Visiting the Emergency Department During the Holidays

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December is usually a busy time of year with the hustle and bustle of the holidays, people preparing for time with friends and family, gift giving and ringing in the New Year.

While it’s unlikely anybody’s holiday planning includes getting sick or some other urgent medical need, hospitals are 24/7 operation and are often the back up when other health care options are unavailable. People get sick or injured any time of year and emergencies don’t take vacations.

Many of us have visited the Emergency Department and have been triaged by a Registered Nurse (RN), but few probably understand what goes into ‘triaging’ a patient.

“Triage is a sorting process for patients coming to the emergency department” explains Ashley Piekarski, Interim Clinical Nurse Educator/RN, Emergency Department. “Simply put, the triage system determines how quickly patients are seen depending on how severe their illness and symptoms are, their medical history and any other relevant information.”

Triage nurses are specially trained to assess patients using the Canadian Triage & Acuity Scale (CTAS).

CTAS is a five-level triage system:

Condition threatens life or limb and requires immediate, aggressive intervention.

Level 2 – EMERGENT
There is a potential threat to life or limb that requires rapid intervention.

Level 3 – URGENT
There is a potential to progress to a serious problem requiring emergency intervention.

Factors of age and distress are considered. There is a potential for deterioration or complications.

Level 5 – NON URGENT
Conditions that may be acute but non-urgent as well as conditions which may be part of a chronic problem or without evidence of deterioration. Interventions for some of these can be delayed.During the holidays when many primary care offices and walk in clinic hours are closed or reduced, the number of Level 4 visits to the Emergency Department increase (examples are slips and falls, coughs and colds, strains and sprains). Add flu season and the busy holiday season to this mix and that can mean long wait times.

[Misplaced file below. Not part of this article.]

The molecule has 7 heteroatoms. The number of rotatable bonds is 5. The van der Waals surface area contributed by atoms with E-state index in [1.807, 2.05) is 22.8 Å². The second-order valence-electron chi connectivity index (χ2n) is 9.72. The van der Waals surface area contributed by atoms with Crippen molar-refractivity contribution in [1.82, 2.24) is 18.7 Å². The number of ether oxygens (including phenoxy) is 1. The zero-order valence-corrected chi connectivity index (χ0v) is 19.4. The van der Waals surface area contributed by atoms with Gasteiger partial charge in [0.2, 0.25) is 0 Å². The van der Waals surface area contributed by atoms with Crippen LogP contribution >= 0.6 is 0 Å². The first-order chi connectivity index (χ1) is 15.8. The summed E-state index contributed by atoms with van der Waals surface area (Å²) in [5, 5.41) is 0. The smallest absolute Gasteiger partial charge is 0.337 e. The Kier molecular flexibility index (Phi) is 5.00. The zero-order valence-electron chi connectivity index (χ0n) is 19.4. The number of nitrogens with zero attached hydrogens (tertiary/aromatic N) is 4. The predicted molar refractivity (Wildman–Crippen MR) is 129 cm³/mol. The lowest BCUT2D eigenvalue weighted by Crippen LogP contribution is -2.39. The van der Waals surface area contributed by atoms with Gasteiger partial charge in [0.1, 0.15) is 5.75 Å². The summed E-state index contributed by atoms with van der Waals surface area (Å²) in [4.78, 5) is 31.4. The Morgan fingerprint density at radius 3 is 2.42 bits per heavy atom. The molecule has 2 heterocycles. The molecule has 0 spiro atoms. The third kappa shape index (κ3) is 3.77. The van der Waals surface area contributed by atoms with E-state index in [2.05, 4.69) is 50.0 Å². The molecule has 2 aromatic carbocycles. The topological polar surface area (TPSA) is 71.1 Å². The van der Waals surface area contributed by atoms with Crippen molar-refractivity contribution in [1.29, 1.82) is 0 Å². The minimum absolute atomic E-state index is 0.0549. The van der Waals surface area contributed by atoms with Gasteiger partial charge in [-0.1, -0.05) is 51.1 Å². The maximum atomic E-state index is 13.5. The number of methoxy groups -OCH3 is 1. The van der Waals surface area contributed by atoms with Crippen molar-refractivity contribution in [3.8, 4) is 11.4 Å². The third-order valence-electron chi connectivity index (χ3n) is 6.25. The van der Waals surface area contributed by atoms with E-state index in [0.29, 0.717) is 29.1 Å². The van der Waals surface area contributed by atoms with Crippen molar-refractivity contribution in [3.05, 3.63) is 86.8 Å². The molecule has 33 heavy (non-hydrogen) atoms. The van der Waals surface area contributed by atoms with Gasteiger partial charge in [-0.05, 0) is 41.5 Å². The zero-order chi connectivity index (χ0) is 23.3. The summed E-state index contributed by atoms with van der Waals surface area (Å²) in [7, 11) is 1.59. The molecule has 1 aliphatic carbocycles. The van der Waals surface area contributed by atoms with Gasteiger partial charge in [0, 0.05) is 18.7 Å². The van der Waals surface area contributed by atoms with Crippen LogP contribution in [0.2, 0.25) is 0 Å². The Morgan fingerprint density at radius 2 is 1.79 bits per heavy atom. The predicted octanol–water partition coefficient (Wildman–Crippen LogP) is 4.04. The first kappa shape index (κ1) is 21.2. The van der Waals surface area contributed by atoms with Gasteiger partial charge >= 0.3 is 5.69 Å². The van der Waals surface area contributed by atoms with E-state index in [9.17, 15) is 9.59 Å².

One way to avoid non-urgent visits to Emergency is to check out this link of the holiday availability of walk in clinics for our area, and other options like Telehealth Ontario 1-866-797-0000. As always, in an emergency, don’t hesitate to call 911.

If you do need to come to the Emergency Department over the holidays, here are some things you can do to have a more comfortable wait:

  • Bring any medication you might need to take in the next few hours
  • Have food and drinks available (there are vending machines located near Emergency and throughout the facility if needed)
  • Come prepared with electronics and a charger (if required). Currently there is no access to wi-fi at NBRHC, so consider downloading content to have it accessible without wi-fi to avoid high data usages
  • Remember there are sick people in the waiting room, so make sure to wash your hands and wear a mask if necessary.
  • Please be patient! We know nobody likes to wait, but the sickest patients are being seen first.

If you haven’t already, it’s not too late to get a flu shot to protect yourself and family from the influenza virus. If you do feel sick, be mindful of visiting family/friends and consider staying home to prevent spreading illnesses to others.

Wishing you and yours a happy and healthy holiday.

North Bay

50 College Drive,
P.O. Box 2500
North Bay, ON
P1B 5A4
Tel: 705-474-8600

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680 Kirkwood Drive,
Sudbury, ON
P3E 1X3
Tel: 705-675-9193
Fax: 705-675-6817

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